Despite his air of an also-ran, Paul Giamatti's Barney is something of a success. He's a television producer who oversees totally unnecessary productions — as overheard, that sounds like a qualifier of the pointless soaps he makes, but it's actually the name of his production house: Totally Unnecessary Productions. Could this be a pun on the pointlessness of his own life, as it lurches through needlessly manufactured (and convoluted) twists and turns that could rival any soap?
When Barney finds a mention in the local papers — the present day unfolds in Montreal — his mind is stirred, and long-dormant memories rise to the surface like sediment. Here's a flashback to Rome, 1974, when he married his first wife. There's a return to Montreal, 1975, where he wed a second time. More importantly, there, during the wedding, is his first glimpse of Miriam (Rosamund Pike).
Until Miriam enters Barney's life — and Barney's Version — we witness the unremarkable milestones of an unremarkable man. But when he rids himself of Wife Number Two, and when he declares, dramatically, to Miriam that he'll do anything for her, she tempers his throbbing passion with practicality. She does not want to be Catherine to his Heathcliff — merely wife to his husband. She says, heartbreakingly, “Don't answer ‘anything.' Life's real. It's made up of little things. Minutes, hours, naps, errands, routine — and it has to be enough.”
And this, we realise, is what the director, Richard J. Lewis, has been after from the start. The portions that appeared unremarkable, earlier, are really the undramatic components of life, stripped of the hysterics of television soap. When a daytime-TV episode features a man killing his best friend who cheated with his wife, we laugh and label it a soap. But what if this happened in front of our eyes without the wide-eyed acting, without the dramatic music, without the cliffhanger cut to commercials? Wouldn't we just call it life?
Barney's Version, based on a novel by Mordecai Richler, is essentially a compilation of the minutes, hours, errands and routines that make up Barney's life. Lewis touches on the seething anti-Semitism in the police force, the tentative rapprochements that sons make with enfeebled fathers, the startling suddenness with which the universe can throw a stone into the placid pond of your life, even the difference between “less than” and “fewer than.” The question, therefore, is whether this is all too much for a single story, and for an answer, we must rely on our preference for the novelistic versus the cinematic.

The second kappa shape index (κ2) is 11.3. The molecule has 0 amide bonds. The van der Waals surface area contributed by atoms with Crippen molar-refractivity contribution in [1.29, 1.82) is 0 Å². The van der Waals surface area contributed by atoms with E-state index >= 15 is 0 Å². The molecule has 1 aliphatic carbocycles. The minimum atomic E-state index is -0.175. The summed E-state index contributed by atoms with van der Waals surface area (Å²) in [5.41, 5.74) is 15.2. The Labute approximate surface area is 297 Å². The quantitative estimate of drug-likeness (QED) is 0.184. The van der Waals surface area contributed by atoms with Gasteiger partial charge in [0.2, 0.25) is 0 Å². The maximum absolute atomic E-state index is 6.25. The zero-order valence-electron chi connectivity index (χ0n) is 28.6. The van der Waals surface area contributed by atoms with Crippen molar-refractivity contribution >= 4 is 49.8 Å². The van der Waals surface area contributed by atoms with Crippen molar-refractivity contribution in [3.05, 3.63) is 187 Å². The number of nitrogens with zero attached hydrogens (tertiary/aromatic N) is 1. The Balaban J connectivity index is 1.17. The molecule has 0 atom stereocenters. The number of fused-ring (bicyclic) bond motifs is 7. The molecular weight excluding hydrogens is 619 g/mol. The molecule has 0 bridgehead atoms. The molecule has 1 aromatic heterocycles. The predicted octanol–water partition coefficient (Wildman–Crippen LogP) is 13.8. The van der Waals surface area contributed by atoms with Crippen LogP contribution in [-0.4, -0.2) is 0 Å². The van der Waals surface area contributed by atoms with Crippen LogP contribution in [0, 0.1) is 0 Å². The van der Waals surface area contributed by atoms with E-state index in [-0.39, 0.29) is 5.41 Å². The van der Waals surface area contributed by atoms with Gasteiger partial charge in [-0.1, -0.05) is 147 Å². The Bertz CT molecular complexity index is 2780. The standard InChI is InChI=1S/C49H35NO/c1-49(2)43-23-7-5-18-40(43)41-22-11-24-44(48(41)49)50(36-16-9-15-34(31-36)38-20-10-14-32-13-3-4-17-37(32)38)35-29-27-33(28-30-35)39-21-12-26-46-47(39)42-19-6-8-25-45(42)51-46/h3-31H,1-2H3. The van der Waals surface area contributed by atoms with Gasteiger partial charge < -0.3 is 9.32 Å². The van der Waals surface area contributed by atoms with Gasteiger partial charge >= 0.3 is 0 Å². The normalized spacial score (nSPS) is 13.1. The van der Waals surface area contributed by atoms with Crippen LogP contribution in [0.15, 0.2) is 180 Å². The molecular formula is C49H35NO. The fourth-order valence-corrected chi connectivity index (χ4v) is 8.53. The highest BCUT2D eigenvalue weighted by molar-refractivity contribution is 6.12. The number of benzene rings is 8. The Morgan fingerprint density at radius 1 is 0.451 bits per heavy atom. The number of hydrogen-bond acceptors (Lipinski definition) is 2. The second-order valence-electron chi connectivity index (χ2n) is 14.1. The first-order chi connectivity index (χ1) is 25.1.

Children of the cinema, weaned on narratives of momentum rather than mood, might wish for a Barney's Version 2.0, a movie with lesser sprawl, fewer longueurs and more likeable characters. In other words, they might dismiss this as a totally unnecessary production. But there are those of us who do not mind — and perhaps even welcome — the screen accommodating the rambling traditions of the old-fashioned novel, with tropes like the unreliable narrator (which Barney is finally revealed to be; hence the title — this is merely a version of Barney's story).
And for the latter, this is a rich and rewarding film, lit from the inside by incandescent performances by Giamatti and Pike. By the end, we are no longer mystified by the attraction such a fundamentally flawed man holds for so many ethereal women, so much out of his league. We too have developed a deep — and completely unlikely — affection for him, which is probably just another way of saying that during the course of these two-something hours we've learnt to love some of the unlovable bits of our own fundamentally flawed selves.
Director: Richard J. Lewis
Cast: Paul Giamatti, Rosamund Pike, Dustin Hoffman
Storyline: The romantic misadventures of the kind of man we do not typically see in romantic movies.
Bottomline: The patient are rewarded with a moving experience.